f(group size, resource size, mobility, market pressures, group interdependence, poverty, social capital, enforcement, government recognition) + error
Consider another example. Common property theorists have argued that high levels of dependence on resources in a subsistence-oriented economy are likely to be associated with better governance of common resources. Once again, a chain of causal relationships might be stated as follows (see Box 2-7):
Low levels of articulation with the market, high population pressures, low availability of substitutes, and relatively less developed technology promote high dependence on common resources;
High dependence on common resources and low possibilities of migration lead users to devise strong constraints on resource use, including strong enforcement mechanisms; and
Strong enforcement mechanisms and predictability in flow of benefits leads to sustainable institutional arrangements for governing common resources.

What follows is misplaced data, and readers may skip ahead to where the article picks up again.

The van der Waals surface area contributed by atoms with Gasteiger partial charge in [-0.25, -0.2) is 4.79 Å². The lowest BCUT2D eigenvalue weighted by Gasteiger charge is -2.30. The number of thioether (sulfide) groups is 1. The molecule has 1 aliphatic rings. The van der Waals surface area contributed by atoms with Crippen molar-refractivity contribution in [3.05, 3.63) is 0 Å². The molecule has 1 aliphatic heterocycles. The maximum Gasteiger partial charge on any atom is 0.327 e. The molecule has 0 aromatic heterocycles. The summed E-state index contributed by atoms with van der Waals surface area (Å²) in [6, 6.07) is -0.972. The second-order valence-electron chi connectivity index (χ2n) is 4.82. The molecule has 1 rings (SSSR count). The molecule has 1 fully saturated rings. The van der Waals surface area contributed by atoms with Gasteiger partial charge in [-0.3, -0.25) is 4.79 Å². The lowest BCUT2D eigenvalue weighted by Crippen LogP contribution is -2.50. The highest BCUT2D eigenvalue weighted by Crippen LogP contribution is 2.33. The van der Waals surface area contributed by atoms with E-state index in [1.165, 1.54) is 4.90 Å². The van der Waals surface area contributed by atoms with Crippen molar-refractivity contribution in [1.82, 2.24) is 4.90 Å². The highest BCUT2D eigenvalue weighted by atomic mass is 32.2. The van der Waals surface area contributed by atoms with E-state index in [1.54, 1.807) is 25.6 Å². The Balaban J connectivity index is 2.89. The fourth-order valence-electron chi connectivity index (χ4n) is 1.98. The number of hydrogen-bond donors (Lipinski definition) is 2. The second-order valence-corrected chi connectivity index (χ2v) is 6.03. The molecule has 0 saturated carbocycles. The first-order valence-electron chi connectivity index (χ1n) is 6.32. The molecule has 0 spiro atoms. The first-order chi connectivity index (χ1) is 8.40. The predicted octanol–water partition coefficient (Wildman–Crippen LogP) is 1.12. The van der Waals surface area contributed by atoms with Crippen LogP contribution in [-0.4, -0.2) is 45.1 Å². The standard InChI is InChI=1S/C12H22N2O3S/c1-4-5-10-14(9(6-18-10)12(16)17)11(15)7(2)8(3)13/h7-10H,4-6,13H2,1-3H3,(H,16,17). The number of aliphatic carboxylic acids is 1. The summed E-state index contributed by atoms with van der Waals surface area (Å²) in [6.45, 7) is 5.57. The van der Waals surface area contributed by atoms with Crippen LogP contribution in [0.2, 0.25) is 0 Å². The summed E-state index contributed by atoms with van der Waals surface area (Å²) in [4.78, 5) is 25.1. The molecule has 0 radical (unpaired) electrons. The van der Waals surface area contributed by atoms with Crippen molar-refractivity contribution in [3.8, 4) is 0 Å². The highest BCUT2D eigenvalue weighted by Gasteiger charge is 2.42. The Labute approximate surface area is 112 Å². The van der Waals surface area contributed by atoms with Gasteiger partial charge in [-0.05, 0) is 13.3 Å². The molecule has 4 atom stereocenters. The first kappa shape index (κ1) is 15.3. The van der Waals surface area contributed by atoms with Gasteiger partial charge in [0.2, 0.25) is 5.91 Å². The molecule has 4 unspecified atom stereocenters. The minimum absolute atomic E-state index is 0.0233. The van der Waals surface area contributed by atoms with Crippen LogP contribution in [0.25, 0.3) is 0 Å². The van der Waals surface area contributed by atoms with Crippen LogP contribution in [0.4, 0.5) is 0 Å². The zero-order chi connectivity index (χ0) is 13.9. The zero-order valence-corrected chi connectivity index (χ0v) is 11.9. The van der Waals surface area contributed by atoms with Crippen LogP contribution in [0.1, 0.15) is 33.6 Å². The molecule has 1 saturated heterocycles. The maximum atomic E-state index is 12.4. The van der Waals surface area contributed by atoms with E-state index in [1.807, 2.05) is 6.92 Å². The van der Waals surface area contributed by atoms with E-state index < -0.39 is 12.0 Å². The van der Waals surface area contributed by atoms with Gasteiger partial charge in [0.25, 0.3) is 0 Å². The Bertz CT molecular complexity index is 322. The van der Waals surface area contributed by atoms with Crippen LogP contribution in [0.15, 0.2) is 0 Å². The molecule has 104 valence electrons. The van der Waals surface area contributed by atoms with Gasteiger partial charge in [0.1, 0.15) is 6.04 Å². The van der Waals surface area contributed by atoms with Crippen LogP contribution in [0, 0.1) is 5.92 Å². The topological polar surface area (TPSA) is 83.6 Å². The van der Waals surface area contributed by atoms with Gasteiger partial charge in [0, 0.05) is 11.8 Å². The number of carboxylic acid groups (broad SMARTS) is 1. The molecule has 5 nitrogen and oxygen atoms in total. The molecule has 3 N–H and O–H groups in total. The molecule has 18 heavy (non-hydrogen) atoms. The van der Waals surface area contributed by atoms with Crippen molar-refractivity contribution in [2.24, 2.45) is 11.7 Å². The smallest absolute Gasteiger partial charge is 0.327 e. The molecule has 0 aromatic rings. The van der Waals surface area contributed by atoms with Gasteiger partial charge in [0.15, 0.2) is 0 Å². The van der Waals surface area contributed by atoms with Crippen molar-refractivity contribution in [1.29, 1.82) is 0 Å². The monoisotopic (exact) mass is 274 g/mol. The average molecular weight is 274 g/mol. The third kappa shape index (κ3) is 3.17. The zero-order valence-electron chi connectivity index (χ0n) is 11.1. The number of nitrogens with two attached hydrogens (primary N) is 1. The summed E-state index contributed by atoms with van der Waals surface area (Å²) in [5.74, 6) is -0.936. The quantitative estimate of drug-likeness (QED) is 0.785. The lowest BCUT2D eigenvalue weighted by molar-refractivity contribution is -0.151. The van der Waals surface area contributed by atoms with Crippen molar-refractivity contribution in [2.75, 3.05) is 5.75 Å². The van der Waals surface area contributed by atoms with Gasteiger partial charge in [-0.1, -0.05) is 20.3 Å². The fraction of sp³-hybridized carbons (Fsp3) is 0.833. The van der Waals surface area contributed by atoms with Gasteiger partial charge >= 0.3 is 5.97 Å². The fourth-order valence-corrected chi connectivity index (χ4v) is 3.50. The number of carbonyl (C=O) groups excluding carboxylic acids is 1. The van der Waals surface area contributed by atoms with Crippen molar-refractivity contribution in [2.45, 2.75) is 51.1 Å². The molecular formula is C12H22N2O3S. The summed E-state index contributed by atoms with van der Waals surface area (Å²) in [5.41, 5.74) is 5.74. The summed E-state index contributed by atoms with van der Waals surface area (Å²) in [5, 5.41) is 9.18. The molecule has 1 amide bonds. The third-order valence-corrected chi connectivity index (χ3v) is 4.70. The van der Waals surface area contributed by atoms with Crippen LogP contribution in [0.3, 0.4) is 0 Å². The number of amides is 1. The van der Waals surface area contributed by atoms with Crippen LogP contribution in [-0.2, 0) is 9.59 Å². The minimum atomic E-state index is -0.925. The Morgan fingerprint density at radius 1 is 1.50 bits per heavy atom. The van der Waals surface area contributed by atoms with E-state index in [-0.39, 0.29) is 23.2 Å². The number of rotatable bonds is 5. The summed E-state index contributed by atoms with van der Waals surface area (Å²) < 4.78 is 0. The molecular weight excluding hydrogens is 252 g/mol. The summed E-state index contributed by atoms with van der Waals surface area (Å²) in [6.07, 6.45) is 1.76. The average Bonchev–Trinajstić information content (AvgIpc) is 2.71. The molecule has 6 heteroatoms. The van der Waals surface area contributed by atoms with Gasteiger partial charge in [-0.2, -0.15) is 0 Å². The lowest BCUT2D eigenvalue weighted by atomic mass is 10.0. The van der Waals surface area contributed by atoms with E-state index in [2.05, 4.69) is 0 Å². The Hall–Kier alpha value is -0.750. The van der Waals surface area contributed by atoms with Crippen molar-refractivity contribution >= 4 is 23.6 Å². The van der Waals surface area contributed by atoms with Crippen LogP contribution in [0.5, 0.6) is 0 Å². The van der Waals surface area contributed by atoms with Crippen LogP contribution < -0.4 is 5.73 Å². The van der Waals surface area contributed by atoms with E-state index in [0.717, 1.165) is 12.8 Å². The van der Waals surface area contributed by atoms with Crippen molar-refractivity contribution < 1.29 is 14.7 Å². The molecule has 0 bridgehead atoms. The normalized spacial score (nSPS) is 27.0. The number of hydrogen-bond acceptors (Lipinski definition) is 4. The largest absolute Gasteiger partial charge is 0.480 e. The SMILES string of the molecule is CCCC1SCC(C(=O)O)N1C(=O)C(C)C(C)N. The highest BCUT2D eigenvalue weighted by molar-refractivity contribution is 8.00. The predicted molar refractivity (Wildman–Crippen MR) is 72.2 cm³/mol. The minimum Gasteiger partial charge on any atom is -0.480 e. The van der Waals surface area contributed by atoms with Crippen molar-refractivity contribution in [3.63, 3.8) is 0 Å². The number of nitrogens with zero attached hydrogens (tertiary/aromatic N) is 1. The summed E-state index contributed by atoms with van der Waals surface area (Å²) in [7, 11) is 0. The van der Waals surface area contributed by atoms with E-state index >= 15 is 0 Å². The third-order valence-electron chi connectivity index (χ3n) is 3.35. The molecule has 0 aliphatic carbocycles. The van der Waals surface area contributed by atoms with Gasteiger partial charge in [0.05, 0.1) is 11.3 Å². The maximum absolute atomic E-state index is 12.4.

Boxes 2-6 and 2-7 hint at some of the problems of method highlighted in this section. They show that different analysts, depending on the context, may choose to highlight very different causal variables to explain the same phenomenon. They also show how multiple causation is a real-world phenomenon that most commons scholars need to confront explicitly. Finally, Boxes 2-6 and 2-7 show that the factors presented in Box 2-5, when considered by an analyst in the empirical context of his or her research, can help construct causal links and thereby help in research design and case selection.